At a national level, states that support a collective ethos not only tend to have stronger traditions of shared welfare and commitment to social justice, but are also better able to deal with the need to mitigate environmental damage and cope with its consequences.

Think about the situation with the Dakota Access Pipeline, at the moment. North Dakota seems to be notably behind more progressive states like Oregon or California, in terms of espousing a philosophy that values native peoples, local farmers, and community supported agriculture (CSAs). Of course, many farms still have a long way to go toward reform of farm workers’ rights—all the more reason to support the efforts of sustainable agriculture by buying local produce or joining a CSA. In addition, don’t forget to put pressure on local officials and vote representatives into office that represent humanitarian values—which brings us to number three.

Political Organizing & Involvement

You can’t influence politics unless you get involved in the political process. That observation might seem obvious, but considering the number of conspiracy theories out there about unseen political forces with almost omniscient power, it seems like an important reminder of the necessity and enormous responsibility of the democratic process. Each of us has a responsibility to participate in our democracy by voting, even if the forces working against us sometimes feel insurmountable.

If voting doesn’t feel like enough, you could always make politics into a full-time career. People with an

educational background in political science or political management might consider a position as a city planner, political organizer, lobbyist, social worker, or archivist. The government and the nonprofit sectors are both excellent outlets for politically-minded individuals hoping to make a difference in their communities as well as society-at-large.

Education & Critical Thinking Advocacy

In addition to all the long-term suggestions, above, I also recommend talking to your friends, family, neighbors, and community members. We need more understanding and empathy in the world, now—not less. We must demonstrate and advocate for critical thinking, education, and rationalism, at all costs. This means not only speaking with those who agree with you, but also engaging in difficult and sometimes unpleasant conversations with those with whom you disagree, as well.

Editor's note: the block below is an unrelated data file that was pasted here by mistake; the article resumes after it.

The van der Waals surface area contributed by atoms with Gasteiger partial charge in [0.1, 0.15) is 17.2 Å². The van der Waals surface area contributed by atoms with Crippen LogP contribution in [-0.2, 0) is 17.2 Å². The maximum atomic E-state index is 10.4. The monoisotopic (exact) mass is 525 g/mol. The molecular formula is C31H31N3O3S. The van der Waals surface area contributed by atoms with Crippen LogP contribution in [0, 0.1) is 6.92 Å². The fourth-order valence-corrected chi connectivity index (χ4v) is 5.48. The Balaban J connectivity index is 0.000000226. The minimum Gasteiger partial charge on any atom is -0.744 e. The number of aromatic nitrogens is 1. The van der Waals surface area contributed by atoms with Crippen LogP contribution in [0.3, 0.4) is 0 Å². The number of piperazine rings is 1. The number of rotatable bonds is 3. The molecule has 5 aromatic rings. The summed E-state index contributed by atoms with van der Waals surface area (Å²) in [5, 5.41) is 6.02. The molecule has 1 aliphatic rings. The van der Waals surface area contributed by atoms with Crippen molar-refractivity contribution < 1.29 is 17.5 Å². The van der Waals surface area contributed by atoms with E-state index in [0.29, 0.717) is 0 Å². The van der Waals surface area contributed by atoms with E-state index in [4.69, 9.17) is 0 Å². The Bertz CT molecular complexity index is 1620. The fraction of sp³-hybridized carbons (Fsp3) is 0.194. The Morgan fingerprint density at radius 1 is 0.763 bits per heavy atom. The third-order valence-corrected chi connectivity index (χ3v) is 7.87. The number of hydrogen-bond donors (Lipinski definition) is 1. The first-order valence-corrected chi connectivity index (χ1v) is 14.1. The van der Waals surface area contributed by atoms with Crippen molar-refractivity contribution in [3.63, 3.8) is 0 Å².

One of the topics worth discussing is rationalism: that is, the use of logic and critical thinking to formulate and defend opinions. One of the saddest and most disturbing aspects of this election is the apparent absence of critical thinking that went into all the votes for Trump: how, precisely, is an advocate of trickle-down economics—an approach that’s proven itself to be utterly disastrous for all but the very affluent—going to heal the economy? How is a person with utter disregard and knee-jerk contempt for anyone who disagrees with him ever going to successfully negotiate peace treaties and other serious foreign policy issues with world leaders?

This encouragement of rationalism requires not only an espousal of reading and education, but also a willingness to call out untruths and half-truths, false bias, and prejudice whenever we see it—and if this causes us to be temporarily uncomfortable, compare that momentary inconvenience to real harassment, subjugation, and violence.

Although the mood, for many of us, is still somber, we must remember that each of us has the ability to be a positive influence in the world, and that we all have some agency. We must exercise our free will and resist surrendering to apathy, resignation, or fear. We must “Think globally, act locally,” as the expression goes—and this applies as much to the general election as it does to globalization and climate change.

If you are among the millions who feel disenfranchised, today, I stand in solidarity with you in your frustration. However, I also urge you to find the strength to channel that righteous anger into actions that contribute to solutions, rather than fuel for useless fires.